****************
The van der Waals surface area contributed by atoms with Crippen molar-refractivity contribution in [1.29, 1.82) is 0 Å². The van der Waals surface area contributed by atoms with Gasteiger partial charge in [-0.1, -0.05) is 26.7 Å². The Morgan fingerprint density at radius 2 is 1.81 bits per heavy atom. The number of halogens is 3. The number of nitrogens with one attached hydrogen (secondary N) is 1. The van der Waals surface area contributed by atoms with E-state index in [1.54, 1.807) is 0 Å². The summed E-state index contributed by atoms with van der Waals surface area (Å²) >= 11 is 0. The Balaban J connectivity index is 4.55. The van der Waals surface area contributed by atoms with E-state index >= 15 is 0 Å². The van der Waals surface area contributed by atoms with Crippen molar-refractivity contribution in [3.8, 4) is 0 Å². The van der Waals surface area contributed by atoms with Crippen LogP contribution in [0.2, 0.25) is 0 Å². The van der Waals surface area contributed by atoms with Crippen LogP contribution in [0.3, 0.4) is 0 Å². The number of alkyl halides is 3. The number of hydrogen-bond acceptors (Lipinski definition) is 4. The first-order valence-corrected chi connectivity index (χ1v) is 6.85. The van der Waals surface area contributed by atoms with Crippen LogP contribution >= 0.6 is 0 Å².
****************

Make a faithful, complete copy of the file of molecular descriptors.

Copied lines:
The van der Waals surface area contributed by atoms with Crippen molar-refractivity contribution in [1.29, 1.82) is 0 Å². The van der Waals surface area contributed by atoms with Gasteiger partial charge in [-0.1, -0.05) is 26.7 Å². The Morgan fingerprint density at radius 2 is 1.81 bits per heavy atom. The number of halogens is 3. The number of nitrogens with one attached hydrogen (secondary N) is 1. The van der Waals surface area contributed by atoms with E-state index in [1.54, 1.807) is 0 Å². The summed E-state index contributed by atoms with van der Waals surface area (Å²) >= 11 is 0. The Balaban J connectivity index is 4.55. The van der Waals surface area contributed by atoms with E-state index >= 15 is 0 Å². The van der Waals surface area contributed by atoms with Crippen molar-refractivity contribution in [3.8, 4) is 0 Å². The van der Waals surface area contributed by atoms with Crippen LogP contribution in [0.2, 0.25) is 0 Å². The van der Waals surface area contributed by atoms with Crippen LogP contribution in [0.3, 0.4) is 0 Å². The number of alkyl halides is 3. The number of hydrogen-bond acceptors (Lipinski definition) is 4. The first-order valence-corrected chi connectivity index (χ1v) is 6.85. The van der Waals surface area contributed by atoms with Crippen LogP contribution >= 0.6 is 0 Å².